Their obsession with power is proof that there is a level of exertion they would like to display but don’t have enough power to do. Therefore shouldn’t be surprised at whatever someone obsessed with power does after they get it.
4. Choose someone willing to protect and defend you at their expense
Now we are considering the proof of real love. When someone loves you, they will seek to keep you in power. They will seek to protect your reputation and the success of your leadership. And they will do this even in your absence.
This way, you can trust the perpetuation of your vision.
A great successor is someone who finds a sense of purpose in preserving the purpose of his predecessor. He sees it as a responsibility to finish what you started and ensure it endures.
Peter fought with a soldier to protect Jesus.
5. Choose someone ready to die (to their ambitions and give things up) for you
Peter told Jesus, “we have left all things and followed you” (Mark 10:28). The continuity of your vision requires that someone treats it as their only vision, just like you did.
If your successor sees the vision as an added responsibility to the many things they have on their table, they are not a great choice. They must be able to give up other ambitions and desires for the pursuit of your vision.
This must also be evidenced while you are still in power. Whatever good they can not do while you’re around, they will not do after you’re gone.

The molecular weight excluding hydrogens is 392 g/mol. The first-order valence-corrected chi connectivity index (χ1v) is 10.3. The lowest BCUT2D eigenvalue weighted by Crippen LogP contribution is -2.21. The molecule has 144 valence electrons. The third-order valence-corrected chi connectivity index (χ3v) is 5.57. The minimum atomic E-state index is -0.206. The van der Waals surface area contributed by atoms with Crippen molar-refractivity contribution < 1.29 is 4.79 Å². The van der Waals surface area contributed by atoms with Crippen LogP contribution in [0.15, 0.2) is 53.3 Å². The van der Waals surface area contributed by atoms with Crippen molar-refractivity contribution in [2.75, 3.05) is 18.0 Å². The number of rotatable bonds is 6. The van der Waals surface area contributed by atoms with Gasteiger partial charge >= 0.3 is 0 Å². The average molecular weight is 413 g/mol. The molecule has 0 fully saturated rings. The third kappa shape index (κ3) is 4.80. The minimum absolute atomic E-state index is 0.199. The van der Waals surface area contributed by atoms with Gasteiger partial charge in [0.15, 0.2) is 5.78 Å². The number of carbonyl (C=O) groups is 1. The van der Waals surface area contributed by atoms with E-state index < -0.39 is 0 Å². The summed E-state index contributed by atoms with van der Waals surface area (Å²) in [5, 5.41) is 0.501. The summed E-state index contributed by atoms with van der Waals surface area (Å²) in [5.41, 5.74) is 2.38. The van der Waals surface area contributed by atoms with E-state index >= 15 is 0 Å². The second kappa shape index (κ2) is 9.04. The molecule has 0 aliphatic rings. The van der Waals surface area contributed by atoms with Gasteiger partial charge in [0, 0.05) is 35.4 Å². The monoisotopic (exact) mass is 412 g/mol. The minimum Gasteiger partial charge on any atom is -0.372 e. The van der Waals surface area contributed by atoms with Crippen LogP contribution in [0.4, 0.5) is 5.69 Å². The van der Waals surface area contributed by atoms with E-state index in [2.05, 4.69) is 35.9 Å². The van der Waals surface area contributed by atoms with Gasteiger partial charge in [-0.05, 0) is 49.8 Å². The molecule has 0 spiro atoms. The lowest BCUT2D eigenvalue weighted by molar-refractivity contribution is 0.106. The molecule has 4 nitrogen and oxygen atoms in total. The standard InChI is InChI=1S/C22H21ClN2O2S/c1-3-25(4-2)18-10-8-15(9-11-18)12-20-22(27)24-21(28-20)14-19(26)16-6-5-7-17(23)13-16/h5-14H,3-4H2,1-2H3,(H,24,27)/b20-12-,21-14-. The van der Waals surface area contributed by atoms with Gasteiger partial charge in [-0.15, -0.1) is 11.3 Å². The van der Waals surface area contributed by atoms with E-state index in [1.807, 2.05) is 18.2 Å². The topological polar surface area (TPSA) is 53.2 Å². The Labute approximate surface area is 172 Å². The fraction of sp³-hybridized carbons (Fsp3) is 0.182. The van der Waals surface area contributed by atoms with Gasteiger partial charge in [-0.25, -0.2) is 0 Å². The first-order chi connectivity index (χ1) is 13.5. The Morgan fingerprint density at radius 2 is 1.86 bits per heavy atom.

6. Choose someone who will risk themself for your benefit
Peter followed Jesus after He was arrested by the soldiers, even to the inner chambers where Jesus was kept. This was someone who had just cut the ear of a soldier and should be hiding.
He went through that risk because he loved Jesus.
A great successor must be able to risk themself for you. If someone is always trying to protect their reputation and exempt themself when the organization is facing challenges, they will deny the organization after you are gone.
But if they can risk being hated by others and risk losses, they will commit after you are gone.
Why Choose Someone Who Loves You As A Successor?
- One who loves you will love what you love (e.g the vision and organization)
- One who loves you will love who you love (they won’t betray your family or staff)
- One who loves you will protect what you love
- One who loves you will value what you love
- One who loves you will preserve what you love
While still in power as a leader, you must identify several mentees and begin to train them for succession. A great leader begins to plan their exit from their first day in office.
Among your mentees, you should also begin to identify the one that genuinely loves you. That one will make a great successor because you have trained them, they have the skills and their love for you will guarantee the perpetuation of your purpose.
Read Next: 7 Biblical Steps To Choose A Great Mentor
Olusegun Iyejare is a career coach and certified counselor. He helps individuals discover and maximize their potential to live satisfying lives regardless of obvious limitations holding them back.